V. E. Howard

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Verna Elisha "V. E." Howard
Born

(1911-09-29)September 29, 1911
Rocky Branch Community

Union Parish, Louisiana, USA
Died September 28, 2000(2000-09-28) (aged 88)
Texarkana, Texas
Resting place
Rocky Branch Cemetery in Union Parish
Residence Texarkana, Texas
Nationality American
Occupation

Clergyman
Radio broadcaster

Businessman
Religion Church of Christ
Spouse(s) Ruth Moryne Jackson Howard (married 1931-2000, her death)
Children

Jasper Smith Howard
Vernon Edgar Howard

Marilyn Kay Howard
Relatives

Brothers:
W. L. "Jack" Howard

Alton Hardy Howard

Verna Elisha Howard, known as V. E. Howard (September 29, 1911 - September 28, 2000), was an American clergyman and radio evangelist based in Texarkana, Texas, who founded the International Gospel Hour.

Family background[edit]

Howard was the second of seven children born in the Rocky Branch community near Farmerville in Union Parish in North Louisiana, to a Church of Christ couple, Elisha John "Hardy" Howard (1889-1974) and the former Corinne Smith (1888-1971). Two of his younger brothers, W. L. "Jack" Howard and Alton Hardy Howard, were the co-founders in 1946 of Howard Brothers Jewelry and in 1959 the chain store, Howard Brothers Discount Stores, based in Monroe, where Jack Howard was the mayor from 1956 to 1972 and 1976 to 1978. V. E. Howard was also an original partner of Howard Jewelers. The youngest of the Howard siblings, Kelton Leroy Howard (1928-1994), died exactly two weeks after the passing of former Mayor Jack Howard. The Howard brothers had two sisters, Euphra Irene Howard Terry (1914-1980) and Cassyle Duvonne Howard McMurry (1918-1989).[1]

On December 20, 1931, Howard married Ruth Moryne Jackson (1909-2000) in Corsicana in central Texas.[1] There are three Howard children, Jasper Smith Howard, Vernon Edgar Howard, and Marilyn Kay Howard.[2]

Ministry[edit]

Howard attended Abilene Christian College in Abilene, Texas, Harding College in Searcy, Arkansas, and what is now Arkansas State University in Jonesboro, Louisiana. In a preaching career of a half-century, he was based in Hot Springs, Arkansas and Conway, Arkansas, and Greenville, Texas and Texarkana, Texas. His longest tenure was at the Walnut Street Church of Christ in Texarkana.[3]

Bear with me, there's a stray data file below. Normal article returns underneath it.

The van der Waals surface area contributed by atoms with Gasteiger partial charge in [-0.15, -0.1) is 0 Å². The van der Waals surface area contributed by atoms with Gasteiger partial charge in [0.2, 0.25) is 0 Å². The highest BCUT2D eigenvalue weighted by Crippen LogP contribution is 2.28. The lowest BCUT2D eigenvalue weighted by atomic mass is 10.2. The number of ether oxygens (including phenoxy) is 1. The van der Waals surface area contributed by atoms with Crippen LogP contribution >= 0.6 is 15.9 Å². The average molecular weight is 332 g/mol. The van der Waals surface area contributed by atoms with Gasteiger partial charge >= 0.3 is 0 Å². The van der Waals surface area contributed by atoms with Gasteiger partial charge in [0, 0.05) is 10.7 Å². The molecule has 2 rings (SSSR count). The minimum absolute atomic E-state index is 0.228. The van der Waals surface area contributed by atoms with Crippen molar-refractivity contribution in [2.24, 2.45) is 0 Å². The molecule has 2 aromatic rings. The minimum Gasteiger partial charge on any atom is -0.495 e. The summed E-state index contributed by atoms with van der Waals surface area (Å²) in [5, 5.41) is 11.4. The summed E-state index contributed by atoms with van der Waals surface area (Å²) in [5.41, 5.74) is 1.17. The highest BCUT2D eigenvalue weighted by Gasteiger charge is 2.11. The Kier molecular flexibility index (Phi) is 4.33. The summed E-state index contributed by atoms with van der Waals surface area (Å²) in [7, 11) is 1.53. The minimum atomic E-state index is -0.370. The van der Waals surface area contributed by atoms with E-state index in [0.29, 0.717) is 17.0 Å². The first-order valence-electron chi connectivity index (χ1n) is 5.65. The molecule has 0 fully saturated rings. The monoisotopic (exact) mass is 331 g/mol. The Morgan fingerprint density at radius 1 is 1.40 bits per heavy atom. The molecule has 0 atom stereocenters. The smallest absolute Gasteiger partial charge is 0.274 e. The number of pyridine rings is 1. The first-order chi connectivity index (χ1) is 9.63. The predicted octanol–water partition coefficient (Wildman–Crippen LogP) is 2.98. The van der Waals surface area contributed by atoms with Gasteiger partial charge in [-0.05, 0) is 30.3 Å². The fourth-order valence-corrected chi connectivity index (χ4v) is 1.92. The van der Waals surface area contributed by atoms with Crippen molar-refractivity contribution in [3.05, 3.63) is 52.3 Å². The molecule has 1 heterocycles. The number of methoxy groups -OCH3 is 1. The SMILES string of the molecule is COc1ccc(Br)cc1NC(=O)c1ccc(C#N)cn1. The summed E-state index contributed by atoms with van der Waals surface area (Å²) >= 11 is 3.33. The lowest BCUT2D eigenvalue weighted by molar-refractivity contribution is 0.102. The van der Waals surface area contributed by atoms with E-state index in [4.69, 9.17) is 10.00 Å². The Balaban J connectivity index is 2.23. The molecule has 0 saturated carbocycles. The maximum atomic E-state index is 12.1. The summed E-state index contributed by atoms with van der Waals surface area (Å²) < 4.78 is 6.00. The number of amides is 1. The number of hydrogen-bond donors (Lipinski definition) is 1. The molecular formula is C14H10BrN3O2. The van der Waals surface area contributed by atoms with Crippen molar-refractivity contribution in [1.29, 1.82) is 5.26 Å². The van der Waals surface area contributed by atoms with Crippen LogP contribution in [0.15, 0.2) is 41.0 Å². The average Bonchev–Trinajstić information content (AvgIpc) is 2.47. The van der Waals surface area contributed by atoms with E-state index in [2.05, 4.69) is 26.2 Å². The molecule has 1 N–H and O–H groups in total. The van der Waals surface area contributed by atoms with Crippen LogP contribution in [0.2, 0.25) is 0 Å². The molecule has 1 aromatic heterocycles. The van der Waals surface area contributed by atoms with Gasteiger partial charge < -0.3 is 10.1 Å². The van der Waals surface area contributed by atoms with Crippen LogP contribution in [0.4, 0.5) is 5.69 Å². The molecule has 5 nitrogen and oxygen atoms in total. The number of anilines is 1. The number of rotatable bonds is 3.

Howard preached via radio for forty-six years. He was known for the question, "Are you listening?" which he used to emphasize important points or Scriptures in his lessons. His sermon entitled, "What Is The Church of Christ?" brought what is considered possibly the greatest response ever to a religious broadcast in radio history. He mailed more than 75,000 free copies of this particular sermon. Howard, at the age of eighty-six in 1995, on the advice of his physicians, transferred theInternational Gospel Hour to the West Fayetteville Church of Christ in Fayetteville in Lincoln County in southern Tennessee, under the minister Winford Claiborne.[2]

Howard led revival meetings in twenty states and baptized some eight thousand converts. Howard penned eighteen Christian books and more than fifty tracts. He was the president of the Central Printers and Publishers Company and Howard Foundations, Inc. Like his brother, Alton, V. E. Howard published a Christian hymnal; V. E. Howard's "Gospel Songs and Hymns has 870 selections.[2]

Death and legacy[edit]

Howard died in Texarkana some eight months after the passing of his wife. His saying "Are You Listening?", from his book 35 Years, Are You Listening? is inscribed on their gravestone at the Rocky Branch Cemetery in Union Parish.[1]

Wallace Skipper, a Howard associate, summarized the evangelist's career:

He was a valiant and energetic individual. In addition to being a successful businessman, he was a very able speaker, preacher, and gifted writer. It has been said "the search for truth is the noblest occupation of man, its publication a duty."[2]

References[edit]

  1. ^ a b c "Rocky Branch Cemetery records". la-cemeteries.com. Retrieved July 12, 2013. 
  2. ^ a b c d "Verna Elisha Howard (1911-2000)". therestorationmovement.com. Retrieved July 12, 2013. 
  3. ^ Preachers of Today, Vol. 5, p. 134